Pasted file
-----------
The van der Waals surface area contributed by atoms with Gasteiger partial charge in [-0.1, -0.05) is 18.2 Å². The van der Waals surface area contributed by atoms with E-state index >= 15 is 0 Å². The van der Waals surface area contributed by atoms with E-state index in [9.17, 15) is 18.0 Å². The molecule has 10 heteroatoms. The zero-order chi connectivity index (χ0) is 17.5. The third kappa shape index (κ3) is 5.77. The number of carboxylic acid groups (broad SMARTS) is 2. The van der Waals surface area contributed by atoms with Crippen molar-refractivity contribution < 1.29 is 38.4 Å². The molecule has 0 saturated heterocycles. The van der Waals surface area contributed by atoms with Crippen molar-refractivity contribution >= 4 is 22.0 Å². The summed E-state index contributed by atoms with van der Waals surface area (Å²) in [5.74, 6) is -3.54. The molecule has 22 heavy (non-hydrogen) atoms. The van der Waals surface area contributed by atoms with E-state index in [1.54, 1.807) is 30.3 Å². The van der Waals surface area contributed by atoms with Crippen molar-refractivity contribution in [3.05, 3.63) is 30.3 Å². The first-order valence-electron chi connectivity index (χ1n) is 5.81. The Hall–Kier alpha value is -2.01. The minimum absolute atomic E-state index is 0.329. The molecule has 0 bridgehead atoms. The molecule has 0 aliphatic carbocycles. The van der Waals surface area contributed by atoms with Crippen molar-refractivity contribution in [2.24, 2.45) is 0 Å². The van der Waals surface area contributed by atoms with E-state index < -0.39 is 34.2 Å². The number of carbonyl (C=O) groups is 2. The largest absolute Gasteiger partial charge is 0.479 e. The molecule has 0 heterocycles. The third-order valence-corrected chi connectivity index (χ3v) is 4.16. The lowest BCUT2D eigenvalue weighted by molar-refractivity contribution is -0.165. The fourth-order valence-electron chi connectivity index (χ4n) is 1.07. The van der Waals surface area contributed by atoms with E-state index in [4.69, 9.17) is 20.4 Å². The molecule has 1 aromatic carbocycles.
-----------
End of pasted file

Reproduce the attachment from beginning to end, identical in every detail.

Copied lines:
The van der Waals surface area contributed by atoms with Gasteiger partial charge in [-0.1, -0.05) is 18.2 Å². The van der Waals surface area contributed by atoms with E-state index >= 15 is 0 Å². The van der Waals surface area contributed by atoms with E-state index in [9.17, 15) is 18.0 Å². The molecule has 10 heteroatoms. The zero-order chi connectivity index (χ0) is 17.5. The third kappa shape index (κ3) is 5.77. The number of carboxylic acid groups (broad SMARTS) is 2. The van der Waals surface area contributed by atoms with Crippen molar-refractivity contribution < 1.29 is 38.4 Å². The molecule has 0 saturated heterocycles. The van der Waals surface area contributed by atoms with Crippen molar-refractivity contribution >= 4 is 22.0 Å². The summed E-state index contributed by atoms with van der Waals surface area (Å²) in [5.74, 6) is -3.54. The molecule has 22 heavy (non-hydrogen) atoms. The van der Waals surface area contributed by atoms with E-state index in [1.54, 1.807) is 30.3 Å². The van der Waals surface area contributed by atoms with Crippen molar-refractivity contribution in [3.05, 3.63) is 30.3 Å². The first-order valence-electron chi connectivity index (χ1n) is 5.81. The Hall–Kier alpha value is -2.01. The minimum absolute atomic E-state index is 0.329. The molecule has 0 bridgehead atoms. The molecule has 0 aliphatic carbocycles. The van der Waals surface area contributed by atoms with Crippen molar-refractivity contribution in [2.24, 2.45) is 0 Å². The van der Waals surface area contributed by atoms with E-state index < -0.39 is 34.2 Å². The number of carbonyl (C=O) groups is 2. The largest absolute Gasteiger partial charge is 0.479 e. The molecule has 0 heterocycles. The third-order valence-corrected chi connectivity index (χ3v) is 4.16. The lowest BCUT2D eigenvalue weighted by molar-refractivity contribution is -0.165. The fourth-order valence-electron chi connectivity index (χ4n) is 1.07. The van der Waals surface area contributed by atoms with E-state index in [4.69, 9.17) is 20.4 Å². The molecule has 1 aromatic carbocycles.